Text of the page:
This lightweight moisturizer has so many problems that it is impossible to recommend. First, it's packaged in a jar, so the antioxidants it contains won't remain potent for long (see More Info for further details on jar packaging); second, it contains the irritating menthol derivative menthyl lactate, and irritation of any kind damages collagen and hurts skin's healing process; and third, it contains a preservative (methylisothiazolinone) that is a known sensitizer and generally not recommended for use in leave-on products.
If all of the above isn't enough to dissuade you, consider that you're getting very little of the state-of-the-art ingredients that all skin types need to look healthier and act younger. The price for this moisturizer may seem reasonable, but you're not getting a product that's going to improve normal to oily or combination skin.
Last, because this product doesn't contain sunscreen, it is a problem for daytime use.
All plant extracts, vitamins, antioxidants, and other state-of-the-art ingredients break down in the presence of air, so once a jar is opened and lets the air in, these important ingredients begin to deteriorate. Jars also are unsanitary because you're dipping your fingers into them with each use, adding bacteria, which further deteriorate the beneficial ingredients.
The Dead Sea water in this product offers no special benefit for skin. If anything, because water from the Dead Sea is so salty and because it also contains sulfur along with other irritating minerals, it ends up being drying and irritating for all skin types. Soaking in Dead Sea water can have benefit for those with certain types of skin rashes, but there is no research showing it has benefit as a skin-care ingredient.
This ultra-light cream gel is ideal for my combination oily skin. It gives me the kind of natural, long lasting hydration that leaves my skin feeling softer and looking shine-free.
Mineral Spring Water, Hexyldecyl Laurate, Cyclomethicone, Behentrimonium Methosulfate, Cetearyl Alcohol, Aluminum Starch Octenylsuccinate, Propanediol (Corn derived Glycol), Alanine, Creatine, Glycerin, Glycine, Magnesium Aspartate, Saccharide Hydrolysate, Urea, Aloe Barbadensis Leaf Juice, Glyceryl Stearate, PEG-100 Stearate, Hamamelis Virginiana (Witch Hazel) Flower Water, Caprylyl Glycol, 1,2 Hexanediol, Maris Sal (Dead Sea Water), Panthenol (Pro Vitamin B5) , Menthyl Lactate, Fragrance, Iodopropynyl Butylcarbamate, Methylisothiazolinone, Water, Allantoin, Bisabolol, Disodium Auriminodipropionate Tocopheryl Phosphates, Lecithin, Propylene Glycol, Squalene (Phytosqualene), Tocopherol (Vitamin E), Beta-Sitosterol, Ascorbyl Palmitate, Hydrogenated Vegetable Glycerides Citrate, Alpha Isomethyl Ionone, Benzyl Alcohol, Benzyl Benzoate, Butylphenyl Methylpropional, Citral, Citronellol, Geraniol, Hexyl Cinnamal, Hydroxyisohexyl 3-Cyclohexene Carboxaldehyde, Limonene, Linalool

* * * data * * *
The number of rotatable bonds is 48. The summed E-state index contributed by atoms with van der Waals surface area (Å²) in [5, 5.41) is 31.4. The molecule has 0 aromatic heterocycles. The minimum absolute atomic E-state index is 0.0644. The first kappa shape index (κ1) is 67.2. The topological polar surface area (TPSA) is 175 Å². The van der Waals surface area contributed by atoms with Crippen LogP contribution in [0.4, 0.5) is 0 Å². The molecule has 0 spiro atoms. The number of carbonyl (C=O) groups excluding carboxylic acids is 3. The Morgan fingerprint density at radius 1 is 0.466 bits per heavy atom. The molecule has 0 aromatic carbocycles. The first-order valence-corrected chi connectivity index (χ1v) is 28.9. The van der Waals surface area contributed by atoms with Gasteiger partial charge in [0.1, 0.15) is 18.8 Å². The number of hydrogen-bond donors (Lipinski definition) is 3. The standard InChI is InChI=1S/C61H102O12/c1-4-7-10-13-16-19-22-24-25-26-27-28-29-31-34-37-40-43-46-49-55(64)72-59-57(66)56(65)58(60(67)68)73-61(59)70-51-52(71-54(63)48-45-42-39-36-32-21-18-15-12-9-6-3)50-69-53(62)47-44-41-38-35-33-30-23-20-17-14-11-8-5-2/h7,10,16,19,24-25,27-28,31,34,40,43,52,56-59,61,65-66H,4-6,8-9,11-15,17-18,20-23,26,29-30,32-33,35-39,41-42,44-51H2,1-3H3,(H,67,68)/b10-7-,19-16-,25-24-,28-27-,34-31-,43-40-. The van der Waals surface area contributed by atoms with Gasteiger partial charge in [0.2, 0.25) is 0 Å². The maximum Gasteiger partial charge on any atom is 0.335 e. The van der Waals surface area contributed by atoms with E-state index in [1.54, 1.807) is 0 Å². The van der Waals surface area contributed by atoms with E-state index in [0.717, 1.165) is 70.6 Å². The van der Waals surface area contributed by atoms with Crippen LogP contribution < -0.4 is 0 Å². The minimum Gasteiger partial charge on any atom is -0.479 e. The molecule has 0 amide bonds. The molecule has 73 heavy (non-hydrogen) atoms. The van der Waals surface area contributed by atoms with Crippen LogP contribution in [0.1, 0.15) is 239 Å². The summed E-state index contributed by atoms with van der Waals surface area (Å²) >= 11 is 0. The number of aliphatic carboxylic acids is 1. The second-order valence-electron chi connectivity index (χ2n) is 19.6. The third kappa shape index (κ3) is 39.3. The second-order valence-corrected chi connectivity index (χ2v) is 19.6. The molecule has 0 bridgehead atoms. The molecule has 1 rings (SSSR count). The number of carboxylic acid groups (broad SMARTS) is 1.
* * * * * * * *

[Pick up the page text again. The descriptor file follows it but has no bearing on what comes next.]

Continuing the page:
Strengths: Most of the cleansers are good.
Weaknesses: Expensive; several of the daytime moisturizers with sunscreen do not list active ingredients; Dead Sea mud is not the cure-all for anyone's aging skin; disappointing toners; lackluster moisturizers and serums; jar packaging; no AHA or BHA products; no products to manage acne; no products to lighten skin discolorations; average masks; irritating men's products.
Ahava is the Hebrew word for love, and this group has adopted it for these skin-care products imported from
Keep in mind the Dead Sea in Israel is called "dead" because nothing can live in it (technically, there are some bacteria and fungi that can). There are many environmental factors that contribute to making the Dead Sea one of the saltiest lakes in the world, but we won't get into that discussion. A comparison should give you an idea of just how salty it is. The seawater in the Atlantic and Pacific Oceans has a salt content of 3–4%, while the Dead Sea has a salt content of 32%, as well as a large concentration of minerals such as sulfur, magnesium, calcium, bromide, and potassium. If you haven't been to the Dead Sea, we can tell you the aroma of the sulfur in the water is overwhelming. It is hard to imagine that anything so noxious would be considered a desirable beauty treatment.
Despite the smell and the high mineral content, there are no clinical studies or research showing that
Studies by the Department of Medicine and Department of Epidemiology and Dermatology at the Soroka Medical Center of Kupat-Holim in
Even if Dead Sea salts could benefit normal skin in some way, the amount you'll find in the Ahava products and products from other Dead Sea–oriented lines are infinitesimally small in comparison with the amounts used in the published studies, and your skin deserves so much more than these one-note products can deliver. For more information about Ahava, call (800) 366-7254 or visit www.ahavaus.com.
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